Sunday, March 09, 2014
Review: Look Who's Back by Timur Vermes
Oh the joy when I heard this gem had finally been translated into English! A bestselling phenomenon in mein Fazerland since its publication in 2012, it had tickled my curiosity since I first heard about it, and delighted me when it was gifted to me by the ‘rents last Christmas.
Look Who's Back is a novel about Adolf Hitler waking up in a 2011 Berlin car park, rescued by a newsagent who thinks him a hilarious and scarily convincing impersonator and promptly introduces him to some media fellers who in turn jump on the chance to line their pockets and boost the ratings by giving him some air time.
The bewildered Fuehrer, meanwhile, has to adjust to modern society, its gadgets, people, multiculturalism and social media addiction, and slowly planning, naively, clumsily, but with chilly calculation, his return to power, thus delivering a commentary on modern Germany that is equally frightening and hysterical. Let’s just say, when I read the German original, it was like hearing Adolf speak. I dunno if Vermes studied the speech patterns of Hitler before he started writing, but he did a wonderful job rendering his persona in his book. And the translation, although it inevitably lost the classic Berlin dialect spoken by some of the characters, managed to get incredibly close to the original.
It’s obviously funny seeing Hitler in his 1940s mindset interact with the contemporary age, similar to seeing Socrates and Billy the Kid stumble their way through 1980s mall strip California in “Bill and Ted’s Excellent Adventure”, but at the same time it scathingly satirises an increasingly dumbed-down, historically uninformed or indifferent multi-media generation that is too distracted by Reality TV, sensationalist headlines and Facebook Likes to see the danger the “born again” Fuehrer really poses.
Needless to say, there is a debate whether it is acceptable to make Hitler a subject of comedy. But it’s been done before countless times, with “The Producers”, with “The Dictator”, some more gratuitous, some with enough satire in it to render it more “acceptable”. If anything, “new” about it is only that the Germans are increasingly seen to have a sense of humour about their own history. Not in a belittling or insensitive manner, mind. Hitler and the Holocaust continue to remain a serious subject over there, deeply embedded in the German mentality and Constitution. But the – in my book – ridiculous and unhelpful self-flagellation by people who were barely the glint in daddy’s eye in 1945, undermining any approach of the subject in a grown-up way, is finally starting to cease; Hitler as a subject of comedy becoming less and less restricted to the terrain of risqué Stewart Lee-type German comedians, and is particularly well-balanced in this novel.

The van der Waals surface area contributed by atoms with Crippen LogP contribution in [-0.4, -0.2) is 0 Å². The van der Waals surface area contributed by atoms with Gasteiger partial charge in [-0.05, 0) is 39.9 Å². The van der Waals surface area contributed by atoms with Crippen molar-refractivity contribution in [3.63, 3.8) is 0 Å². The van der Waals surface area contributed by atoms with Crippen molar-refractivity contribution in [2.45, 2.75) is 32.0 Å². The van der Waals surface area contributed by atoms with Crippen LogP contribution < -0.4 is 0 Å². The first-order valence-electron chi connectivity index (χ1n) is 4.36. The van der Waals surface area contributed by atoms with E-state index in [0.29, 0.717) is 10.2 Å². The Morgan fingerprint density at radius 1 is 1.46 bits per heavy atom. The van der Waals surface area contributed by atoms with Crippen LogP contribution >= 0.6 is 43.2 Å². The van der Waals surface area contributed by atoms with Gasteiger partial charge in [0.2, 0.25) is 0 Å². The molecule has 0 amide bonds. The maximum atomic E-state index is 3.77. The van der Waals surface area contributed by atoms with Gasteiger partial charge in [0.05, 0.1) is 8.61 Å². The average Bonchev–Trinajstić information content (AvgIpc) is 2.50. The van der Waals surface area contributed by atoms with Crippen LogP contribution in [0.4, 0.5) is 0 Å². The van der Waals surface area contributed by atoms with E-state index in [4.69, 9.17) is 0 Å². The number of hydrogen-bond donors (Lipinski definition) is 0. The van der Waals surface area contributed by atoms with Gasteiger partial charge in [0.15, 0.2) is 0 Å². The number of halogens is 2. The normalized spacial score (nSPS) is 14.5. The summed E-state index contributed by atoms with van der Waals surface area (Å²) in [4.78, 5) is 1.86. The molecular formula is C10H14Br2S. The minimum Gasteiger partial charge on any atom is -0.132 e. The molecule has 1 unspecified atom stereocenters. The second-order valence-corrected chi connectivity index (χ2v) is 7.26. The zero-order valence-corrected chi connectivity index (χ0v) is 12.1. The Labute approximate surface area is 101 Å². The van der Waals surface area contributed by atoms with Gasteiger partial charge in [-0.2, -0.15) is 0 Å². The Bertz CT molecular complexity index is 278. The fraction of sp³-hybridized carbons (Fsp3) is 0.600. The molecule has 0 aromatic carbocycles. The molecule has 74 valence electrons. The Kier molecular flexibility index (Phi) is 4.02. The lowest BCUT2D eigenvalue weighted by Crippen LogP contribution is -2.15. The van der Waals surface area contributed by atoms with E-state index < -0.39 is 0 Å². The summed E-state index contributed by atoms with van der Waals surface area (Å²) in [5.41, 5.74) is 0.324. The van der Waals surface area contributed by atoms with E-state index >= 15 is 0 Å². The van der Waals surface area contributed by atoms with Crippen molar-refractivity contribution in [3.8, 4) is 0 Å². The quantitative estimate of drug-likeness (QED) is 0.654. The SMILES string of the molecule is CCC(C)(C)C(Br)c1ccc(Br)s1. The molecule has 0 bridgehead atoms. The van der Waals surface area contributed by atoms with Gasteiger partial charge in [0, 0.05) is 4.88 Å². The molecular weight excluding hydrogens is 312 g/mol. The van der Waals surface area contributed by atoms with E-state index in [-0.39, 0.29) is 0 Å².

Comedy will always remain in the grey areas of acceptability, and perhaps that’s exactly what keeps us on our toes and debating; to speak the truth like a jester, in joke form to escape medieval beheadings or modern censorship. Take from this book what you will. I for one both enjoyed and pondered it. Thoroughly.